Clem Crosby in conversation with Polly Gould


01 December 2006

Clem Crosby and Polly Gould discuss ‘New Modernism’ and how its tenets inform Crosby’s new paintings.

Clem Crosby: recently completed a permanent commission for the Young Vic Theatre, London, titled 180 Monochrome Paintings

Polly Gould: is a London-based artist and writer and has recently shown at Danielle Arnaud Contemporary Art

What is it that has prompted your thoughts on what you call ‘New Modernism’’ or ‘Neo Modernism’?

I began to ask myself about some artworks that were formally and materially engaged with modernist ambitions. Artists were now engaging with these concerns with a sincerity or seriousness. This does not mean that they were ‘old fashioned.’ They were revisiting these aims with a renewed earnestness or an urgency to continue with modernist questions, with an awareness of everything that postmodernism had made problematic.

So, New Modernism could not evolve without passing through and touching on some postmodern concerns?

In a way it is not about an evolution. New Modernism is not a reactionary attitude to postmodernism. It doesn’t refuse everything that has been understood through that deconstructive, multi-faceted thing that could be described as postmodernism. It is not about being reactionary and wanting to go back to ‘before.’ It is neither nostalgic nor trying to pretend that none of that happened.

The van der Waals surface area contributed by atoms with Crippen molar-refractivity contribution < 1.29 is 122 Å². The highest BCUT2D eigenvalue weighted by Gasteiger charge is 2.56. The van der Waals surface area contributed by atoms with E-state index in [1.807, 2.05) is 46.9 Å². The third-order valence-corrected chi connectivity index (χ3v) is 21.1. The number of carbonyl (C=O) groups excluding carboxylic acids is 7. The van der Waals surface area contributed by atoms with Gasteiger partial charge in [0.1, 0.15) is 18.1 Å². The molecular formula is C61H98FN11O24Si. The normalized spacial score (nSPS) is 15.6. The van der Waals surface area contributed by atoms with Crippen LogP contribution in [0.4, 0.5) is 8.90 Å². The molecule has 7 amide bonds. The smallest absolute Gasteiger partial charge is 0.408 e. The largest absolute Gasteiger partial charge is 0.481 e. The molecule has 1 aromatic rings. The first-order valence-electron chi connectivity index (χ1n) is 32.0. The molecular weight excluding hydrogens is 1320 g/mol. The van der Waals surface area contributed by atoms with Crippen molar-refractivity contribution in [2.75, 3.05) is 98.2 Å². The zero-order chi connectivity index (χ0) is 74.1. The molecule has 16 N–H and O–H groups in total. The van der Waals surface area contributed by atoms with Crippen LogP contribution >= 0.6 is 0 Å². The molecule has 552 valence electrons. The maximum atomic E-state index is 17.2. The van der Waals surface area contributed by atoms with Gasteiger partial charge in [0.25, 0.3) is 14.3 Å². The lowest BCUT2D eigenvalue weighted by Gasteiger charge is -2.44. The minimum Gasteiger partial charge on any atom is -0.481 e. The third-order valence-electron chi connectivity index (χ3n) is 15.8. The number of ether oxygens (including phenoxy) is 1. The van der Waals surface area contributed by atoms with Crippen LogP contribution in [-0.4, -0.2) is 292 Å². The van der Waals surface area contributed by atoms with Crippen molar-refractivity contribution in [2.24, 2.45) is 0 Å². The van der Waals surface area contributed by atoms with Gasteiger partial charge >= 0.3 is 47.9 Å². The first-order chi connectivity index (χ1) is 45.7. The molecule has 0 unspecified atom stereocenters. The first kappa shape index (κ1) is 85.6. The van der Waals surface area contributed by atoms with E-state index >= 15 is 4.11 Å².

You mentioned New Modernism being concerned with a seriousness. That suggests to me that postmodern flippancy and irony is somewhat played out and has become a posture.

We have to be really careful here. Maybe there is a seriousness in what we are trying to define as New Modernism but there is a real seriousness in postmodernism, too. The distinction is that we are not talking about strategies of parody and irony. We are not talking here about New Modernism making a parody of or aping modernism. It is revisiting values and lessons recognizable in modernism in order to pursue them sincerely.